Texas Longhorns offense working to identify playmakers

Matthew Emmons-USA TODAY Sports

Who will step up offensively to make big plays?

As the offensive brain trust continues sharing ideas in their efforts to mold the Texas Longhorns offense, one of the critical tasks in determining the eventual direction of the unit will come after the staff identifies the playmakers on that side of the ball.

Only after that has happened will the staff really know which players the offense needs to highlight. And those players will help direct the staff towards an offense that leans more in a pro-style direction, like some of quarterbacks coach Shawn Watson's previous efforts at multiple stops, or in more of a spread direction, like the offenses that offensive coordinator Joe Wickline worked with at Oklahoma State.

And finding those players is a major priority after the loss of Mike Davis, the big-play threat in the receiving corps.

Overall, Texas finished tied for second in the Big 12 in plays of 40 or more yards with 18 on the season, but sat at No. 6 in plays of 30 yards or more (29) and 20 yards or more (58). Nationally, the Horns finished No. 65 in the country in plays of 20 yards or more.

The running game was of particular concern, as the Horns were decidedly average in that regard compared to the rest of the conference, tying for fifth with only three running plays of 40 or more yards, one of which came from quarterback David Ash in the opener against New Mexico State.

So, which players need to step up in the playmaking role?

Junior running back/wide receiver Daje Johnson

The first name that stands out on that list is Daje Johnson, whose promising start to the 2013 season gave way to his ankle injury against BYU and then his suspension for the Texas Tech game for violating team rules and later the bowl game for his academic issues.

After racking up 129 yards offensively against an admittedly terrible New Mexico State defense (No. 119 in defensive F/+), Johnson managed only one play of more than 20 yards from scrimmage the rest of the season -- a 21-yard run against Baylor in his final game.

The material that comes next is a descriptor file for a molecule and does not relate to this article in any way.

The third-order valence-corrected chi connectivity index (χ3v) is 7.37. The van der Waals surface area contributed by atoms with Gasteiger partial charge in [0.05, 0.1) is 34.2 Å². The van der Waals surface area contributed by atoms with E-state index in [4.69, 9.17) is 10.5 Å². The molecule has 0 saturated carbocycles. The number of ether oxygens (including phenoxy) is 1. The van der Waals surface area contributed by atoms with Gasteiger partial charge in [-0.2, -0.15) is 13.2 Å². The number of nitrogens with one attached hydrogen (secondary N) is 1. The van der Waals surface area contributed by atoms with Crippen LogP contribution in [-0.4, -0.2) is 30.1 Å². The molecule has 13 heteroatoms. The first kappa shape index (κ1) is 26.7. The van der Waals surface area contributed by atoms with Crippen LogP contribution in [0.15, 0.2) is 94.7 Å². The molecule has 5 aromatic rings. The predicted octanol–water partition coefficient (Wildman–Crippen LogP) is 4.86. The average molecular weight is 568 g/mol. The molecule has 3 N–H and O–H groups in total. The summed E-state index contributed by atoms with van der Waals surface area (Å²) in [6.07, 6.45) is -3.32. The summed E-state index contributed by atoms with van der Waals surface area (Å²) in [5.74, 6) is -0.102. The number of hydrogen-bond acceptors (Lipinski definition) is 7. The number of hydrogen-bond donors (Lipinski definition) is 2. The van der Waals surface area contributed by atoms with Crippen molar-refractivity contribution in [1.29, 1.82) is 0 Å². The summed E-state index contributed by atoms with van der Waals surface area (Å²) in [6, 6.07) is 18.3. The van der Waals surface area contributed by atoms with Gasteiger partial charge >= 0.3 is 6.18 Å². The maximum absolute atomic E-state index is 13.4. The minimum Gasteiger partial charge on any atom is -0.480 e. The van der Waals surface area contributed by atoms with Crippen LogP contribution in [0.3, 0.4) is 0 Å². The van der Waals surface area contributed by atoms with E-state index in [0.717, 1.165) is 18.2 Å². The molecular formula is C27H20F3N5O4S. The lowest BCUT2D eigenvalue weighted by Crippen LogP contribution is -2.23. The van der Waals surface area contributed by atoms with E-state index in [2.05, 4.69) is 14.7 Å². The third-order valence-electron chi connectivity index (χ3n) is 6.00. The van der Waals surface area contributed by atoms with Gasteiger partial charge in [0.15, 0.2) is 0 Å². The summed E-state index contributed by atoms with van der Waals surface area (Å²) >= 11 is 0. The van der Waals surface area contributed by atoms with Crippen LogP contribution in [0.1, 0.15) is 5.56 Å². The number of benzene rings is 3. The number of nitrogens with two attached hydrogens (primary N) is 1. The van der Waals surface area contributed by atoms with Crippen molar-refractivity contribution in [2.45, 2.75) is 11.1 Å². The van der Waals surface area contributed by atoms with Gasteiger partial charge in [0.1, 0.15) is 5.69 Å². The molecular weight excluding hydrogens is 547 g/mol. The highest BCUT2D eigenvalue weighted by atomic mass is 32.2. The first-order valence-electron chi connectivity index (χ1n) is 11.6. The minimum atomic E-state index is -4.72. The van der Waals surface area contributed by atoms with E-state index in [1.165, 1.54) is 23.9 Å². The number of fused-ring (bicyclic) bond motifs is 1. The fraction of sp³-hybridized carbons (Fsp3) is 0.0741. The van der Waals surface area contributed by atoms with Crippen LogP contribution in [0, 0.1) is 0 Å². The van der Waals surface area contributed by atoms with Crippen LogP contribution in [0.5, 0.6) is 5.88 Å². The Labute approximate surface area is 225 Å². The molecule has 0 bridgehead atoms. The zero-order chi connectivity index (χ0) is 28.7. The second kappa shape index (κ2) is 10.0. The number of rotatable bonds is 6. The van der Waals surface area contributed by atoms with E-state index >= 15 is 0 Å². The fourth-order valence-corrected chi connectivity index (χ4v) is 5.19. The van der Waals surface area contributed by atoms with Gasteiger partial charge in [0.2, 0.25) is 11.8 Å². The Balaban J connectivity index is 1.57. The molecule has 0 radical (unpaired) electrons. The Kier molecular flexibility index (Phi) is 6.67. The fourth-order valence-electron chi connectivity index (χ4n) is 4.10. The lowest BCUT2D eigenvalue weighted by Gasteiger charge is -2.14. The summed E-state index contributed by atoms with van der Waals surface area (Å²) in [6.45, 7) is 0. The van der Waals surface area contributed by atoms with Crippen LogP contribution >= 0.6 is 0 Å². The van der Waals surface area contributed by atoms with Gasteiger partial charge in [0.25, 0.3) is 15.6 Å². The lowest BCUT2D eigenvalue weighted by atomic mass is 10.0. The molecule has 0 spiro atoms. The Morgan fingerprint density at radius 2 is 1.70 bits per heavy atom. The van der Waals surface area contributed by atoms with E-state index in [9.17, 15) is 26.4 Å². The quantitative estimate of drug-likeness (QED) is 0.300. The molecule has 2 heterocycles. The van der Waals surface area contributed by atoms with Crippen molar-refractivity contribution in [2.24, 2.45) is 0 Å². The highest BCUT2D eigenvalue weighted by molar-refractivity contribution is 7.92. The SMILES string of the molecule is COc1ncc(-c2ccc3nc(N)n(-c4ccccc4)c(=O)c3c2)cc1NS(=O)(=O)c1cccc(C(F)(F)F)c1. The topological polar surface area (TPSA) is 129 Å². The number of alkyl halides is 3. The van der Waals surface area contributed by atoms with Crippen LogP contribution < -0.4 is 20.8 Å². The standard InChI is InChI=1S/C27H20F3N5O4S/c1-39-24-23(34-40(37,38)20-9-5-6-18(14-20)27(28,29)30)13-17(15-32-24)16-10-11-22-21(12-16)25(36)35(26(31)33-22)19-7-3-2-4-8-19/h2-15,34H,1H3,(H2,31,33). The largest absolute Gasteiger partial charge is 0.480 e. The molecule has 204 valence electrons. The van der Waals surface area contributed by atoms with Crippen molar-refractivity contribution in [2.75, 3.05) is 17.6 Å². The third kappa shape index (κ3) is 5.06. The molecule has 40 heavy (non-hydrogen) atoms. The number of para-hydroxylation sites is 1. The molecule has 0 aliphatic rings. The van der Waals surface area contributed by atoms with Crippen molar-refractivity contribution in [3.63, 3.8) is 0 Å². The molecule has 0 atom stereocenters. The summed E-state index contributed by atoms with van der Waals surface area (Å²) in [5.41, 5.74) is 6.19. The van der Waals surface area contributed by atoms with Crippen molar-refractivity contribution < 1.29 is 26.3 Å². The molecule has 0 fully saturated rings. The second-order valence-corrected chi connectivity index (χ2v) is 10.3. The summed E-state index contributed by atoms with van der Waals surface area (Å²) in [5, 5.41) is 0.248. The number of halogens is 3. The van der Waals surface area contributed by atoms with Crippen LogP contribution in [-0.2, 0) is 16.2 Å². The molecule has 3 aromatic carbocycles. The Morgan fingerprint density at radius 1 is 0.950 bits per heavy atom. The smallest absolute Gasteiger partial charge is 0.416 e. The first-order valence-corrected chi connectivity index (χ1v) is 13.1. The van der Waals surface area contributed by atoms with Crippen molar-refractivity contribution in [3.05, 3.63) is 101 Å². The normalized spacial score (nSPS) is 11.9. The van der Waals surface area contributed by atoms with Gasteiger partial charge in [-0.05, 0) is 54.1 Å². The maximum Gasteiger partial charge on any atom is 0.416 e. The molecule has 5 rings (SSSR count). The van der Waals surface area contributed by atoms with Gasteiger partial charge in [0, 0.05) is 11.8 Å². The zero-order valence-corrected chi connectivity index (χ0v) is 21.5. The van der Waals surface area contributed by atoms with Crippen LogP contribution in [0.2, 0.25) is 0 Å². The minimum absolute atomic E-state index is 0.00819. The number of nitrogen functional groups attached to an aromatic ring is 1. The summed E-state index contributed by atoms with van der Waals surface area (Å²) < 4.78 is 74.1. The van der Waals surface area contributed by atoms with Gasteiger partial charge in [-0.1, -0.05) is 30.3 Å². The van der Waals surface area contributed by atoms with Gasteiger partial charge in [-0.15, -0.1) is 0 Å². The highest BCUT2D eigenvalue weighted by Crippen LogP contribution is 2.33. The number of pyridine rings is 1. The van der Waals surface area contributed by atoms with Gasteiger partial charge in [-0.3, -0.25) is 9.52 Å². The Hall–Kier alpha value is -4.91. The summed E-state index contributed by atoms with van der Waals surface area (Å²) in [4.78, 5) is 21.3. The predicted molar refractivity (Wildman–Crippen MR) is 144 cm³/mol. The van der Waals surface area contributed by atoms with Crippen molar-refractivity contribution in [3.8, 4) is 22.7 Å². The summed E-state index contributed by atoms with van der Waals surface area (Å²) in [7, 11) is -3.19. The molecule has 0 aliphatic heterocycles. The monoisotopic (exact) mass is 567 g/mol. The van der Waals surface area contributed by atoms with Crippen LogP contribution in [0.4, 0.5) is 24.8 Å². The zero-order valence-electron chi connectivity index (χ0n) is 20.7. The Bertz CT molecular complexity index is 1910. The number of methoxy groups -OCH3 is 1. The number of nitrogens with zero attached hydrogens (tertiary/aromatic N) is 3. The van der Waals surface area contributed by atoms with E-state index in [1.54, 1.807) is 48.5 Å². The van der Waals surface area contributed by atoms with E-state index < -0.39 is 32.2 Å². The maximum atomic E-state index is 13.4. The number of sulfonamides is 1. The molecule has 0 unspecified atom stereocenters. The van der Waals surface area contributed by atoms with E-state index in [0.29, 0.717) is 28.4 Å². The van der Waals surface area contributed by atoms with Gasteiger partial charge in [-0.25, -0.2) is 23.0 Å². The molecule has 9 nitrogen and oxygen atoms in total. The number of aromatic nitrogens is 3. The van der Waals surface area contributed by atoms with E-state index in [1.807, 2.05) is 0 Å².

Can he be effective as a running back out of the backfield? Former co-offensive coordinator Major Applewhite seemed to think so, handing the ball to Johnson out of the Diamond or Pod formation to start both of the first two games. However, Applewhite dropped that personnel grouping as the season went along.

The Pflugerville Hendrickson product also gave a glimpse of his pure running back ability against Baylor in 2012 when he took the first offensive play of the game for Texas 84 yards for a touchdown.

And can Johnson continue to refine his skills as a receiver under the tutelage of Les Koenning? Johnson's elite speed was never enough to make him a vertical threat after the first game and it's not clear if that was a result of Johnson's shortcomings or the shortcomings of Case McCoy's arm. Perhaps both.

Johnson's development as a player and ability to stay in the program could be crucial to the ability of the Texas offense to produce big plays in 2013.

Junior wide receiver Kendall Sanders

The second player is Kendall Sanders, who flashed in the Kansas State game on a post route from David Ash that went for 63 yards and a touchdown to create some early separation against the Wildcats.

However, on the season as a whole, Sanders was hardly as explosive as advertised -- other than the aforementioned catch, only three of his other 36 catches went for 20 or more yards and he averaged less than 10 yards per reception. In the spring game last year, Sanders showcased his short-area athleticism in taking a short throw to the end zone after making several defenders miss, but that ability didn't show up on the field last fall.